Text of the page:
In the past few years in particular, our suburban areas have seen some revitalization as well as downtown. The Manchester Mall has been redone as the West Manchester Town Center, and a new casino and more are under construction in the vacant spots at the York Galleria. The Bon-Ton’s former space in South York made way for a Community Aid.
It seems like we’re in an interesting era now – not of an “either/or” of downtown or suburban shopping, but of both thriving.
Maybe shopping isn’t, on its surface, nearly as far-reaching or life-changing as some of the other topics at History Speakers Night. But retail movements are a big part of what has shaped York County’s development. Build a mall? Houses will follow. Build a new upper-middle-class neighborhood a little outside of an existing suburb? Stores will follow. Revitalize a downtown area? Apartments and restaurants will want to be there.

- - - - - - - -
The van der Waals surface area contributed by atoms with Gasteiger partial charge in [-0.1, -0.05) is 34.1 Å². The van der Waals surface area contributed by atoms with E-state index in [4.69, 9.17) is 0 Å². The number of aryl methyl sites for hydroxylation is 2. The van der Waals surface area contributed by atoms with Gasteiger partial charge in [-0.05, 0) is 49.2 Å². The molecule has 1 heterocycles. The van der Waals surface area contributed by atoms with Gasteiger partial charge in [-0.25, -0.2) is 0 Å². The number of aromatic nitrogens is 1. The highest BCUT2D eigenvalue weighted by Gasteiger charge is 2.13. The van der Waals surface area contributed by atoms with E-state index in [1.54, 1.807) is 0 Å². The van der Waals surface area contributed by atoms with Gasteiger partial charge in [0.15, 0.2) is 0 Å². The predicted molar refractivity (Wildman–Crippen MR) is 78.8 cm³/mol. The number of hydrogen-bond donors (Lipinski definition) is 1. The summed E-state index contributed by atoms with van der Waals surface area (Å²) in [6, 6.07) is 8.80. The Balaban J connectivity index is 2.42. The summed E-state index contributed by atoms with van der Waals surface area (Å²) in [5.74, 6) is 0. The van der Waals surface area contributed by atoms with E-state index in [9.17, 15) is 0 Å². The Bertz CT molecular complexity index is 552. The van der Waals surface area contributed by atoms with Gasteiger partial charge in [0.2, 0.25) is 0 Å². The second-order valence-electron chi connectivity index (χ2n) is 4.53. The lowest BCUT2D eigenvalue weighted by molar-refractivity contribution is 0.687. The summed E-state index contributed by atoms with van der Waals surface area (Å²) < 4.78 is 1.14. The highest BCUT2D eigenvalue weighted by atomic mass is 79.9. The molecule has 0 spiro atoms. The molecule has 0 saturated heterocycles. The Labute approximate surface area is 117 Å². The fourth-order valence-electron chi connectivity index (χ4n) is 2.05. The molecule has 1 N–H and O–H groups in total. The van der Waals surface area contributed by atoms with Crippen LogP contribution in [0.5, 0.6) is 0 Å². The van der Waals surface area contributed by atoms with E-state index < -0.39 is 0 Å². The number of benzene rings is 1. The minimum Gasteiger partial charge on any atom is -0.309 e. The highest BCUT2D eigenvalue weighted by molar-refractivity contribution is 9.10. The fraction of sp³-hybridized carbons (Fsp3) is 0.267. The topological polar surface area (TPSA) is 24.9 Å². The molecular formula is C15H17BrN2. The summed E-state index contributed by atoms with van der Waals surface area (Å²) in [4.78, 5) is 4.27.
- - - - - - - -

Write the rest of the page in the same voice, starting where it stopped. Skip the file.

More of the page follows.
To the theme of the History Storytellers event: I’ll leave it to you to decide what’s good and bad about these shopping destination migrations. I can see a number of points on both sides, and based on the traffic I’ve seen out and about while holiday shopping, I submit there’s room for a bunch of different kinds of shopping experiences.
I want to know what you think. What did you consider the “best” shopping experience in York County? If you’re from outside the city and its immediate suburbs, what was the shopping migration like in your town? I’d love to collect some ideas! You can comment online at yorkblog.com/onlyyork, or email me at firstname.lastname@example.org.